By Clayton Southerly, Alter Agents
As we close out 2021, it feels like we’re turning the page into a new chapter. The COVID-19 pandemic is entering a new phase as vaccination rates rise and new therapeutics are released, unemployment has fallen to its lowest level since March 2020, and the holiday season returns to something more normal. But the world is a different place than it was two years ago, and consumers are keenly aware of this. Brands should really examine the tone of the marketing as they plan for the next year to be sure that it includes a heavy dose of empathy for the average shopper. Here’s why:
Shoppers are reevaluating priorities
We know from mounds of research and anecdotal evidence that people spent time during the pandemic reevaluating their lives, needs, and priorities. It was a reality check, and there are plenty of ways in which we see that playing out. The one grabbing the most headlines is the “Great Resignation,” where Americans are taking advantage of the worker’s labor market to switch jobs for higher pay, better benefits, more work-life balance, or just to try something new that they might enjoy more.
Workers are looking at the negative or challenging parts of their professional lives and asking, “Is this worth it anymore?” And by the millions, they’re letting go of those negative aspects in search of something better. That’s a sign for marketers that those workers, who are also customers, are looking for empowering, empathetic themes in their lives. It’s also a sign for retailers that difficult or unwieldy shopper experiences are going to be tolerated much less.
There’s a disconnect between economic sentiment & indicators
We also know that there’s a significant disconnect between how the macroeconomic indicators say the economy is doing and how the average consumer feels it’s doing. On one hand, the economy looks to be doing well. Unemployment is down, GDP and the stock market are up, as are wages and household wealth. And a big behavioral indicator for this time of year, retail spending, was up over 16 percent in October over the year prior.
At the same time, consumers don’t feel as though the economy is doing that well. The University of Michigan’s Consumer Sentiment Index rated overall sentiment at 66.8 in November, down over 13 percent from this point in 2020. Consumer evaluations of current economic conditions and future expectations are also down by double digits.
The biggest driver here is inflation – it spooks consumers, especially those who feel the pain most acutely at the gas pump or the grocery store. Eventually, we’ll see sentiment and behavior align, and the hope is that sentiment will rise to match spending levels, rather than the other way around. Brands have an opportunity to help with the sentiment part by putting out positive messaging that emphasizes consumer power.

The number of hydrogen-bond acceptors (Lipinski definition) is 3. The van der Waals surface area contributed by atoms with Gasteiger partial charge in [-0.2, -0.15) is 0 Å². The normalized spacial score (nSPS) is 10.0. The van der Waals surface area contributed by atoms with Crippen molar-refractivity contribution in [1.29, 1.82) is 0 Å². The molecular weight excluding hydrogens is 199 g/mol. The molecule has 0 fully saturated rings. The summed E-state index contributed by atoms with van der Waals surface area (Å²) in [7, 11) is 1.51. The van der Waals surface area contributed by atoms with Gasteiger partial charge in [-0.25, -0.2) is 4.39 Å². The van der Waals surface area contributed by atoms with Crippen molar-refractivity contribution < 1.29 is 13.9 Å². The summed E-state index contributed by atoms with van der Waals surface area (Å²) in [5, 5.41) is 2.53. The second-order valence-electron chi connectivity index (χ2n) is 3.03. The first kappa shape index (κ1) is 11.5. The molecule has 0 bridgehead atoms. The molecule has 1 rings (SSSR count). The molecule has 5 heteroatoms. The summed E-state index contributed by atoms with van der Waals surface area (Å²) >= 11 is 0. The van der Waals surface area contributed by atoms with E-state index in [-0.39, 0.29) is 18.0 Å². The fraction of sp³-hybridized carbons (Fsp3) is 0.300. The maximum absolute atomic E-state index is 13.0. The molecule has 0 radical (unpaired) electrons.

It’s an election year
The US has its federal midterm elections coming up in November, with control of Congress and the fate of the president’s agenda on the line. That’s not going to make for a peaceful and restrained campaign season. We can expect plenty of negative and divisive advertising to come from the political industry, which will put consumers in a sour mood and in need of a release. There’s no need for marketers to join in on that pile-on. Be the lighthearted one during the fall, especially after one side is met with some bitter disappointment.
The Pandemic Playbook Isn’t Closed
The good work that brands did in focusing on empathetic, unifying messaging in 2020 and 2021 still has a place in 2022. Consider the following:
- Look back at the lessons learned from running that playbook. What felt authentic, and what was too contrived?
- What specific challenges are the people in your target audience facing? How can you communicate to them that you’ll help them overcome those challenges?
- How have things changed for your company and community over the past year? How can you positively incorporate those changing realities into your messaging?
Let’s look forward to 2022 with empathy, open minds, and hope. See you next year!
About the Author
Clayton Southerly is the Marketing Communications Manager at Alter Agents, a strategic market research consultancy based in Los Angeles. He works with a team of super-smart researchers to translate data into actionable recommendations, build products, and get executives excited about insights that help them reach their target audiences. When he’s not building comms strategy and creating content, Clayton enjoys sitting on the beach, cooking, and traveling